Early Childhood
Action Plan

In February 2019, the North Carolina Department of Health and Human Services released North Carolina’s Early Childhood Action Plan (ECAP). The NC ECAP puts forth goals that, if achieved, would “provide all North Carolina’s children, birth through age 8, with a fair opportunity to grow up healthy in safe and nurturing families, schools and communities, so that they are learning and ready to succeed.”

Durham will be the first county in North Carolina to create an ECAP specific to our community. To do so, the Durham Children’s Initiative (DCI), with the support of Durham County, will bring together families, community members, and family-/child-serving agencies to envision a future with a stronger, more aligned early childhood system. The ECAP process will build upon the incredible collaboration already underway in Durham.

Stay Up-To-Date with ECAP

Four workgroups (Healthy, Basic Needs, Safe & Nurtured, and Learning & Ready to Succeed) met monthly from September 2020 through January 2021. Materials and recordings from those meetings are posted under each workgroup page.

Materials from the January 8th Midpoint Check-in Meeting:

An Early Childhood Action Plan (ECAP) Rooted in Equity

In Durham, not all children and families have the same opportunities to thrive. The health, safety, and education of a child should not differ depending on the child’s race, the family’s wealth, or any other reason. As we respond to COVID-19 together and address racial injustices in Durham, we have an opportunity to bring our community and resources together towards shared goals in support of all our young children.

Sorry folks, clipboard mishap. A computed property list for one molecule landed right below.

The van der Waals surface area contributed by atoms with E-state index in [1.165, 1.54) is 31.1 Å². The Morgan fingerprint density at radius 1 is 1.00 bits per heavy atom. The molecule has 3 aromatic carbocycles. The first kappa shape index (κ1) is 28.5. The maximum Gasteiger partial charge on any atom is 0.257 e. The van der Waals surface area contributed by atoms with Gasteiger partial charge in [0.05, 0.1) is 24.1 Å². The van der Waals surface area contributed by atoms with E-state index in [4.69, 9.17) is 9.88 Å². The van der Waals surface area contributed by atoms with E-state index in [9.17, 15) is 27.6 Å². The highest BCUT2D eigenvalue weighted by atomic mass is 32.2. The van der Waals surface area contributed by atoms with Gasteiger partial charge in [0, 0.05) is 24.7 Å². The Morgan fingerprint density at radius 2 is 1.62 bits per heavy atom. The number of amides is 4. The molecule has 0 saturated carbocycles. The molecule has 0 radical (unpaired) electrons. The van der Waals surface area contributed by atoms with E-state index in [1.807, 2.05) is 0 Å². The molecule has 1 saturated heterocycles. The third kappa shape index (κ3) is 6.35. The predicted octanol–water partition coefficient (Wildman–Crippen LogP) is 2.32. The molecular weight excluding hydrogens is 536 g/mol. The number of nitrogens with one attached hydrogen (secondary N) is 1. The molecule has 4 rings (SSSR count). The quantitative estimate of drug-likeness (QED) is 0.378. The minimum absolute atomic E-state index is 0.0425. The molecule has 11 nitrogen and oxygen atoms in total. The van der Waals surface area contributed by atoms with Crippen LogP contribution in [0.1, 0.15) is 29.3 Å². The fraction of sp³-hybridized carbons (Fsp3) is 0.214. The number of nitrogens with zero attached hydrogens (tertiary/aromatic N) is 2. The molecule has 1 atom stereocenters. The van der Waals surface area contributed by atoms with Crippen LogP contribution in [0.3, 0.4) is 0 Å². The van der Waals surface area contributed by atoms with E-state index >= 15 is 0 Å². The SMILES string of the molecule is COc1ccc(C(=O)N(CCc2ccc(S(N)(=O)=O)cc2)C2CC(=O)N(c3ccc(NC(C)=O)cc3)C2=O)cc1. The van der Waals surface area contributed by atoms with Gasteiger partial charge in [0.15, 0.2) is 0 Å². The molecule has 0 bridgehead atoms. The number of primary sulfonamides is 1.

The ECAP workgroups have completed a needs and assets assessment to analyze local data relevant to the NC ECAP targets and sub-targets, inventory existing early childhood services and supports, and listen to the wisdom of parents through a parent survey, focus groups, and informal interviews.

The workgroups used that information to consider potential strategies, prioritize them (with special weight to strategies proposed by parents, families and communities), and the highest priority strategies have been grouped into 20 recommendations.

Action planning teams are now being assembled to determine the strategies within each recommendation and to build action plans to implement those strategies. Parents are central to the planning process and will be consulted through participation in action planning teams, focus groups, and community listening sessions.

If you are interested in joining an action planning team, please contact Bonnie Delaune (bonnie.delaune@dci-nc.org).